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“I got good hair cause I got Black in me”. I saw the above statement on a pretty, light blue t-shirt being sold on 125th St in Harlem over a year ago. I keep planning to go back and get one, but well; I just haven't gotten around to it. I cut my hair off, last July, and since then I have attracted Britney-like attention in my own tiny circle. Questions abound, like,"OMG were you stressed?" The inevitable “Why would you cut off your beautiful (processed) hair?"

 I told most people the truth, which is that I have a scalp problem, and it brings tears to my eyes every time I process my hair with chemical relaxers.
To some it seemed as if I was making a statement, and my friends who know me for my infamous statements that always backfire, decided they would just wait to see what happened. But I wasn't making a statement. I just wanted to stop getting burnt by chemicals, which, we are told not to put on our scalps by the way (yes it says so on the box, and again on the container).

As time went by I began to notice how I was perceived based on my hair style. I live in Brooklyn, in an area filled with Caribbean immigrants. Naturally when I wear Rastafarian jewelry, or my Jamaican colors, it was assumed that I had natural hair because I am a part of the neo Black consciousness movement. Rastafarian men call me sister.

On the other hand preppy, metro sexual, young Black males allow their eyes to glaze over when they happen to glance my way. This recent phenomenon has made me a bit predatory, especially as I am newly single. I find myself mentally willing these men to look at me, recognizing that it has also given me the power that I always felt they had. Men in my community, prior to my hair loss, would give me the once over, sometimes even staring at me. Making me feel at times uncomfortable, at times flattered.  I always wondered if every strand was neatly in place during these scrutinies. Now I could appraise men as well, and quite frankly a few of them did appear slightly ruffled.

 Interviewers have been noticed glancing ‘up there’, as if entranced. Wondering I’m sure, what the hell is going on up there, and why my hair doesn't look like the corporate Condoleezza Rice hairdo. I did refer to popular Black hair magazines, however unless I considered dreadlocks, there were no style opportunities for the Black woman who chose to keep her hair natural.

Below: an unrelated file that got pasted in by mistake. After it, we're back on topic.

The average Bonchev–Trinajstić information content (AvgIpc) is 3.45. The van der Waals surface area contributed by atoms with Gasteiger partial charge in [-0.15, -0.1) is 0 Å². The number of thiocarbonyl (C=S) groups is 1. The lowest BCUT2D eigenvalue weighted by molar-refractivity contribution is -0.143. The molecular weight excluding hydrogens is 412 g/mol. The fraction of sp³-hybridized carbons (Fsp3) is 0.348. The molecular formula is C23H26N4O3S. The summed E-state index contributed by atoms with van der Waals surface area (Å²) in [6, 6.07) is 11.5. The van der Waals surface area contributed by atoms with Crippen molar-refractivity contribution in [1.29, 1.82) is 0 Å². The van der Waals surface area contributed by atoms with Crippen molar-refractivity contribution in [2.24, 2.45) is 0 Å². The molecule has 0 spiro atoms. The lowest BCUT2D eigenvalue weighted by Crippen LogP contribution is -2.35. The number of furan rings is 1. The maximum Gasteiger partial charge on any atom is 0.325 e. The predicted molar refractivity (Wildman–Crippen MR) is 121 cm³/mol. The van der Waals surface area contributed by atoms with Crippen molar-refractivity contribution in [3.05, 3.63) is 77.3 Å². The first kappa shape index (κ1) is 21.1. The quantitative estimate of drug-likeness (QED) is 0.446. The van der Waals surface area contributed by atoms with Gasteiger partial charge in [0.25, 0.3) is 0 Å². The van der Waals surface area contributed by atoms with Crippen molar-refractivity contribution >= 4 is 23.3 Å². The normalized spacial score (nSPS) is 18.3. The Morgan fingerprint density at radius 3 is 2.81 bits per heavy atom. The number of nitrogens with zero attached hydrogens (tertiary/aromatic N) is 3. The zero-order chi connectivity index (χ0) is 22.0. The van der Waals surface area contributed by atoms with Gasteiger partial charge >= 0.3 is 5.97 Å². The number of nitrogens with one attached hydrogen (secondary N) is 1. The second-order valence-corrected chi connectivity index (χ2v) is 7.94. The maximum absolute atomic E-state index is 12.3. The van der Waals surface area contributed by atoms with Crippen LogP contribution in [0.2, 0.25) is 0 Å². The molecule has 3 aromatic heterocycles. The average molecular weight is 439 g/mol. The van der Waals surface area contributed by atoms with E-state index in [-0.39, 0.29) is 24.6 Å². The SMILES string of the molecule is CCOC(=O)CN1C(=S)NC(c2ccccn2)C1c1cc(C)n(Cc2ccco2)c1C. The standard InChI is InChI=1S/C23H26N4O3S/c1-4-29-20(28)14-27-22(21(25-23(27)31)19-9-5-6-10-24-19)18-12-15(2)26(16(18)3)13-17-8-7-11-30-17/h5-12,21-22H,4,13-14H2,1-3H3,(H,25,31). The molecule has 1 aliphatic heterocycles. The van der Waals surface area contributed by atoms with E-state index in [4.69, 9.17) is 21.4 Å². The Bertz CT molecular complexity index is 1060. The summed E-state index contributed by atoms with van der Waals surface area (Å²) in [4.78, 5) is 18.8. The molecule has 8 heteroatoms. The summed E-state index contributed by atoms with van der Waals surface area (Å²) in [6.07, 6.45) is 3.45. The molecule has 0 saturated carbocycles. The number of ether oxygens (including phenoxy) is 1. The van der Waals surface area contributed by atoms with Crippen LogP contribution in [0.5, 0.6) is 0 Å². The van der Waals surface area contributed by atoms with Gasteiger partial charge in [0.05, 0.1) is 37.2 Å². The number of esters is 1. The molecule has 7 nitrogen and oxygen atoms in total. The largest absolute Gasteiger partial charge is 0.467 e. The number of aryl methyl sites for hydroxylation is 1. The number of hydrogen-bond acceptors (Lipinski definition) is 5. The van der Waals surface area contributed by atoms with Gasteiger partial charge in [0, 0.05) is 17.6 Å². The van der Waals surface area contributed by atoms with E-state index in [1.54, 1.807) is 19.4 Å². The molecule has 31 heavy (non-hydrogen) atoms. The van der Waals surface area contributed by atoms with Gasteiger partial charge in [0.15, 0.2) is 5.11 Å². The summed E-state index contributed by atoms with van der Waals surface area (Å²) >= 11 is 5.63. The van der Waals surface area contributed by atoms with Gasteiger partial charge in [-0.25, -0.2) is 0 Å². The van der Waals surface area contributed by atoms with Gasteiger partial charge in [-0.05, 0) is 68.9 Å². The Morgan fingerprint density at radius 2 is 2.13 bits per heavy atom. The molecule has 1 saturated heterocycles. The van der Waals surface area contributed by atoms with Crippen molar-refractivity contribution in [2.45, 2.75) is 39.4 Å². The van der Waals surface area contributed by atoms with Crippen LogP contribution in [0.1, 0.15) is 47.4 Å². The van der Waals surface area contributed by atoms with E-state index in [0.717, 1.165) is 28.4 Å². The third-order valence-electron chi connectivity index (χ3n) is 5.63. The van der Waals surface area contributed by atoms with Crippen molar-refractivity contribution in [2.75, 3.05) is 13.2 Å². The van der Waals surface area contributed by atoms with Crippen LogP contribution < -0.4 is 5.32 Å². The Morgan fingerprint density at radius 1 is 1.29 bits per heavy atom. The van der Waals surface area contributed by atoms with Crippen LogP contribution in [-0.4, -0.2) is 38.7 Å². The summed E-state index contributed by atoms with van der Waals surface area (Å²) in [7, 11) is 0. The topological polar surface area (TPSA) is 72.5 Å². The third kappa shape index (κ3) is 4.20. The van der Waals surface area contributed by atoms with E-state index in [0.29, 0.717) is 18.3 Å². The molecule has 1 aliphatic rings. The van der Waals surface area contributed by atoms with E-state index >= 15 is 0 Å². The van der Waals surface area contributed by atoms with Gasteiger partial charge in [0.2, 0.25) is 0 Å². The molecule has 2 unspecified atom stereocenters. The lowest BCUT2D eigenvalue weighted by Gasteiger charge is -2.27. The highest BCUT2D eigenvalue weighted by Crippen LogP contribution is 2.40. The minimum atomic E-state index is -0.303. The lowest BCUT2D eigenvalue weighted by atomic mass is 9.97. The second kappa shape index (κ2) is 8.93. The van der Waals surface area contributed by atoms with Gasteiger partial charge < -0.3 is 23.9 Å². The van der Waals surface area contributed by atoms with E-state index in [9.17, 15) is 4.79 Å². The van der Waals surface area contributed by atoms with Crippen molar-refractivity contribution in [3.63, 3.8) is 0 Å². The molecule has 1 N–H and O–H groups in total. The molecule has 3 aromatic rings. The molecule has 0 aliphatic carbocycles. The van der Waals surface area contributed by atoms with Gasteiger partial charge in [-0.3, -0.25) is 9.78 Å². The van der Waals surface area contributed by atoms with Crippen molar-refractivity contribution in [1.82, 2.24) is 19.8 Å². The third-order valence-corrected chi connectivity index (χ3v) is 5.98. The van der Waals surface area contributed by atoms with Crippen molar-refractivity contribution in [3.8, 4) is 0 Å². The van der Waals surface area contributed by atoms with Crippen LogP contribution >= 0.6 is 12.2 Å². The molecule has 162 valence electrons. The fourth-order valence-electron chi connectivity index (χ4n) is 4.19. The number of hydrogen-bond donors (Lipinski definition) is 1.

Since July 2007, I have since worn wigs, braids with extensions, and an afro. As a feminist, I advocate a woman's right to choose. As a Black woman, I have the right to change my hairstyle without being placed in a box. Some people with whom I work find it necessary to comment every time I change my hair.  The lady wearing the dreads says she feels betrayed when I turn up in a flowing wig, beautiful I think, with red highlights. A non Black male coworker man thinks it is okay to counter my comment about not liking processed food with the retort that I wear processed hair so processed food should not be an issue-why yes, I do, and so can you! Another exclaims every time I wear a hat. Others are downright rude, begging me to grow back my hair, telling me I should get a grown up style. And this is New York.  I do not live in some isolated place, where I am the only Black woman for miles.
If tomorrow my scalp condition is healed, and I feel like getting a perm, by jove I shall. If I feel like locking my hair, or braiding it with synthetic/ horse hair, so I shall. I have good, strong hair-I got Black in me!

Actually watch out ya'll, I've just added Thriller to my playlist and I just might be bringing back the 80's Michael Jackson jerry curls. It's all up to me, because I'm a woman with hair strong enough to give me choices, and what I do with it is really all up to me.


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